Sabbath Rest

Most people don’t move in two weeks.

Most people don’t move themselves with two or three little little trailer loads a day everyday for two weeks.

We are exhausted, the kids are troopers, and Nathan has won more medals in the moving Olympics than Phelps has in swimming.

I decided to surprise them all with a mini-staycation and use hotel points for a free weekend of rest, and officially forbade everyone from even trying to work at the house or do any moving this weekend.

I got the idea from Nathan, who said the house was ready enough for the RS ladies to come help clean, but then kicked me out and wouldn’t let me help!  But I did get my lab works done, HR finished for my new chaplaincy position, enrollment finished for all six kids, and Mary’s broken processor to the audiologist.  I also got all the clothes sorted for the children, so their things are all put away at the new house and winter clothes are ready when fall sneaks in on us.

The children were very, very excited about being in a hotel.

Well, mostly they are excited about the elevator.

We have six little children.

That means we have done a lot of elevator riding.

Today’s big outing was a pizza lunch with biological families!  Kirk and Barrett’s mother and aunt came, and Anber and Kyrie’s grandparents came:

After some naps, because we promised Daddy that naps were part of the resting weekend deal, there was only one way to spend the last Saturday night of summer vacation:

They went swimming three times today! 

Kyrie only went once.  We can take her to kick her feet barely, but not really in the water and not near other kids playing rough or splashing.  It’s hard to do summer when your toddler lives in a state of drowning already.

Speaking of drowing, we got her suction machine and oxygen and formula and thickener and all her other supplies to the school.  She and our PreKers start class on Monday, and I really cannot believe it!  They will be full time and she will only be part time, and the staff is wonderful.

And they sign.

And all three children will be getting speech (which includes feeding/swallow therapy for Kyrie), developmental therapy, physical therapy, occupational therapy, good social skills classes, and actual educational work.  It is not a daycare.  It is a school, and it is a miracle we are there, that we got in.  I am so, so excited for them.

But I will miss them.

It is a miracle that we have them, that we have had the last few years together, that we have been home and sheltered in place as we all learn to be a family.

Part of being a family is growing up.

That means going to school.

The second graders don’t start until next week, but they are all together different children than when summer started.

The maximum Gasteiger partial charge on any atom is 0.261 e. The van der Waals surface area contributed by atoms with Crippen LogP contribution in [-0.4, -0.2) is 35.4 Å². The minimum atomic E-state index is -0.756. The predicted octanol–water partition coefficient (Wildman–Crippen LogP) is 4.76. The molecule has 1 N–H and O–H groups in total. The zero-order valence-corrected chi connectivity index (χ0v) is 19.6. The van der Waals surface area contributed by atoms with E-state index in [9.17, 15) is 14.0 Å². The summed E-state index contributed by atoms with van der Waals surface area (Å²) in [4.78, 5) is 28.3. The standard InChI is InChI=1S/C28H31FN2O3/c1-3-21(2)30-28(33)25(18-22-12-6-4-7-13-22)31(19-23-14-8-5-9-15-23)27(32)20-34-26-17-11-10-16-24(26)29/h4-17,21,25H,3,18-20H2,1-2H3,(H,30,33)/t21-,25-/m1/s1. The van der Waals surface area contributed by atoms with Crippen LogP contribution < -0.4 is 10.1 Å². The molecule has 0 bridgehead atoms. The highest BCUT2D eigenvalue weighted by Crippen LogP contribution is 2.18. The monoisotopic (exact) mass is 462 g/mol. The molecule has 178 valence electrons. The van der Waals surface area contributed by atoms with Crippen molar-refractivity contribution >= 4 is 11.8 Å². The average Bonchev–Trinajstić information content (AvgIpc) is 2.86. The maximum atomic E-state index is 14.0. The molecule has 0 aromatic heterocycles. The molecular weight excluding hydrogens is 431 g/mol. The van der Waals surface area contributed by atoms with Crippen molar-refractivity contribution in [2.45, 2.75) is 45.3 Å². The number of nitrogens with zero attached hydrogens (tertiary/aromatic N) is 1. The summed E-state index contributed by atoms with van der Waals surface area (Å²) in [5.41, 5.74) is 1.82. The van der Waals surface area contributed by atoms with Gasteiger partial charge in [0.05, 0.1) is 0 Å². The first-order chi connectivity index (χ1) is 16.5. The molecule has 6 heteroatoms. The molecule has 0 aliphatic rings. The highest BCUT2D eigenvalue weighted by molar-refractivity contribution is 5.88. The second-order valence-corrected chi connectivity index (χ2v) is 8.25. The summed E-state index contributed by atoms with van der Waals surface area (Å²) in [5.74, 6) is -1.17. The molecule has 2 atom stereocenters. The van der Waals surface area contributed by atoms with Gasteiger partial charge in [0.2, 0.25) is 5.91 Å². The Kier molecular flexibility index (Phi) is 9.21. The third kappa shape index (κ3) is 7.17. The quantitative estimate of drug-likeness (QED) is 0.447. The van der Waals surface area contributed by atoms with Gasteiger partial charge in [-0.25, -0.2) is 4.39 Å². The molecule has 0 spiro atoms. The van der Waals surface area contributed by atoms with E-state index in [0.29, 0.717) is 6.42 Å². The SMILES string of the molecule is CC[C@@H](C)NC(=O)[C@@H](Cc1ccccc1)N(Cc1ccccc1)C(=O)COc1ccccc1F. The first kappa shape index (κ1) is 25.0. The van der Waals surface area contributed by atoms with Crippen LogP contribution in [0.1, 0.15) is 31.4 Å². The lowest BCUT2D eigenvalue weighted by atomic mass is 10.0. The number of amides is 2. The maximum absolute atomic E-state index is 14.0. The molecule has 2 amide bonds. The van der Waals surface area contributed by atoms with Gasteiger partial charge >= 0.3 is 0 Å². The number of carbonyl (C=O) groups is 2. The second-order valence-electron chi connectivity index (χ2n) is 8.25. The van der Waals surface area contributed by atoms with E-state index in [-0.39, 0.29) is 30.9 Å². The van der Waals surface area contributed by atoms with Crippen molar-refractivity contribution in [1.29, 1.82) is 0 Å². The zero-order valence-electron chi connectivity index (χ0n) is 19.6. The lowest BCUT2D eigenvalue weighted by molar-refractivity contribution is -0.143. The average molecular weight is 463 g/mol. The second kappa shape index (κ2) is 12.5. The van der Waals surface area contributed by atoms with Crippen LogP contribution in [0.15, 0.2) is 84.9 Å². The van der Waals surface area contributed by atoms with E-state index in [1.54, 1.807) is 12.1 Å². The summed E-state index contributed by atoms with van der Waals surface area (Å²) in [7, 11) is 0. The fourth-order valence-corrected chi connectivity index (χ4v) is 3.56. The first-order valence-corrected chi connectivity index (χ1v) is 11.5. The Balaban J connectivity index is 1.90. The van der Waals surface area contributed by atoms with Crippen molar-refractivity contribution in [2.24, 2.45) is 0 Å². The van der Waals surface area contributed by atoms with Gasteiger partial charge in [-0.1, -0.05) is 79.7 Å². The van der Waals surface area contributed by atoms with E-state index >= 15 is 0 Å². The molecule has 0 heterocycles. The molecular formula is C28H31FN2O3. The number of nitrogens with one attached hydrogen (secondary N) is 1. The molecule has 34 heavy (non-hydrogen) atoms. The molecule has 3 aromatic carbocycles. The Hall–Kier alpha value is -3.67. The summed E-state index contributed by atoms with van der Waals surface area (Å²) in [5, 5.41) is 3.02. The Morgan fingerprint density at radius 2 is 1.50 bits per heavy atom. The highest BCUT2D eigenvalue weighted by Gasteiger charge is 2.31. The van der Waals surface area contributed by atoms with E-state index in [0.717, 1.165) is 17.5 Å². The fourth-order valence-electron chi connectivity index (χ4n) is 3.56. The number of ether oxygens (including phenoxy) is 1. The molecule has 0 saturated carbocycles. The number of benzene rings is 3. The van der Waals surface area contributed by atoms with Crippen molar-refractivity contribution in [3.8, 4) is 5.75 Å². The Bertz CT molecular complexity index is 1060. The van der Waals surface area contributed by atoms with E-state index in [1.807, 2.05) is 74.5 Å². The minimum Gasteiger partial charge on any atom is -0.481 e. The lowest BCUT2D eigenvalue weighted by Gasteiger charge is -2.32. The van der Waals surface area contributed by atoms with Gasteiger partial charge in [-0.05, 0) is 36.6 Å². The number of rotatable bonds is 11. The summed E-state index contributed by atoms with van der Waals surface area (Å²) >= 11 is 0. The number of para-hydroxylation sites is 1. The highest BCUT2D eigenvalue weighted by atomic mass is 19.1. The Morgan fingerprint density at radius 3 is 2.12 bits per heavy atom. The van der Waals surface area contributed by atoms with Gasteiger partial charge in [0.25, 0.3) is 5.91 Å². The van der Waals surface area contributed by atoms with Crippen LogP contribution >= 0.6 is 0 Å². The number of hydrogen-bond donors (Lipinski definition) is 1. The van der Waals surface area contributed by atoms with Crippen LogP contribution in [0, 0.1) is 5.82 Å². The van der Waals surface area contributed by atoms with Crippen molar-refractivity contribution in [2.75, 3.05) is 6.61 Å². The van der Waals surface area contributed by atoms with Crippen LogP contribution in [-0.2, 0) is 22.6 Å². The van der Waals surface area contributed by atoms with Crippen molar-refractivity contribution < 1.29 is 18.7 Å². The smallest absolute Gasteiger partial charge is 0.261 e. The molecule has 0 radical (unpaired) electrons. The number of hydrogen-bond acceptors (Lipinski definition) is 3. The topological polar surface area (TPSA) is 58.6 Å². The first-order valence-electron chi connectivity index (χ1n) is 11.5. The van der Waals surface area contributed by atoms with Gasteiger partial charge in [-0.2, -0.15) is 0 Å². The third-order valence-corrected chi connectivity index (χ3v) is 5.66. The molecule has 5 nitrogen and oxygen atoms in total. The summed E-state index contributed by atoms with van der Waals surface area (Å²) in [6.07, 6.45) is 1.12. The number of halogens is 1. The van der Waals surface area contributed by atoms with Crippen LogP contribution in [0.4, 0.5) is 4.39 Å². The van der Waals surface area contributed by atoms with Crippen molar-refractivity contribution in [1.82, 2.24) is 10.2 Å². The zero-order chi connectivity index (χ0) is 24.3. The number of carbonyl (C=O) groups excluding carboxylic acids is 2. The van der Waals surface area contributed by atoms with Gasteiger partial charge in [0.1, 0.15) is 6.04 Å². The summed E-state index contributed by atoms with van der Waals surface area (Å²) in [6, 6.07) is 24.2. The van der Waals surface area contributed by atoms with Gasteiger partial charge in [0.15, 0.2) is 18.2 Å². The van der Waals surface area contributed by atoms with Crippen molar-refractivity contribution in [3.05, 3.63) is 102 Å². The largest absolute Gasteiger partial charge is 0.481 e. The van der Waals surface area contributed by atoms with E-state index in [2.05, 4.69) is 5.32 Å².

They are so grown up!  

They are emotional!  They are independent!  They are stinky!

They are not babies.

We have no babies now, not even Kyrie, and we brought no crib or changing table or high chair with us when we moved.

Now here we are, the kids sleeping hard after so much swimming, and all of us anxious for a new ward in the morning.  It will begin our new life, which must have some good coming because the opposition continues (even with flat tires today).  But we are determined that we are in this together, and that we trust Heavenly Father knows what He is doing even though we ourselves have no idea at all.

About Emily

I am a member of The Church of Jesus Christ of Latter-day Saints since 2009. I serve as a Chaplain, and work as a counselor. I got bilateral cochlear implants in 2010, but will always love sign language. I choose books over television, and organics over processed. Nothing is as close to flying as ballroom dancing - except maybe running, when in the solo mood. I would rather be outside than anywhere else, especially at the river riding my bike or kayaking. PhD in Marriage and Family Therapy, and currently doing a post-doc in Jewish Studies and an MDiv in Pastoral Counseling. The best thing about Emily World is that it's always an adventure, even if (not so) grammatically precise. The only thing better than writing is being married to a writer. Nathan Christensen and I were married in the Oklahoma City temple on 13 October 2012, and have since fostered more than eighty-five children. We have adopted the six who stayed, and are totally and completely and helplessly in love with our family. Nathan writes musical theater, including "Broadcast" (a musical history of the radio) and an adaption of Lois Lowry's "The Giver". He served his mission in South Korea, has taught song-writing in New York City public schools, and worked as a theater critic for a Tucson newspaper. This is not an official Web site of The Church of Jesus Christ of Latter-day Saints.

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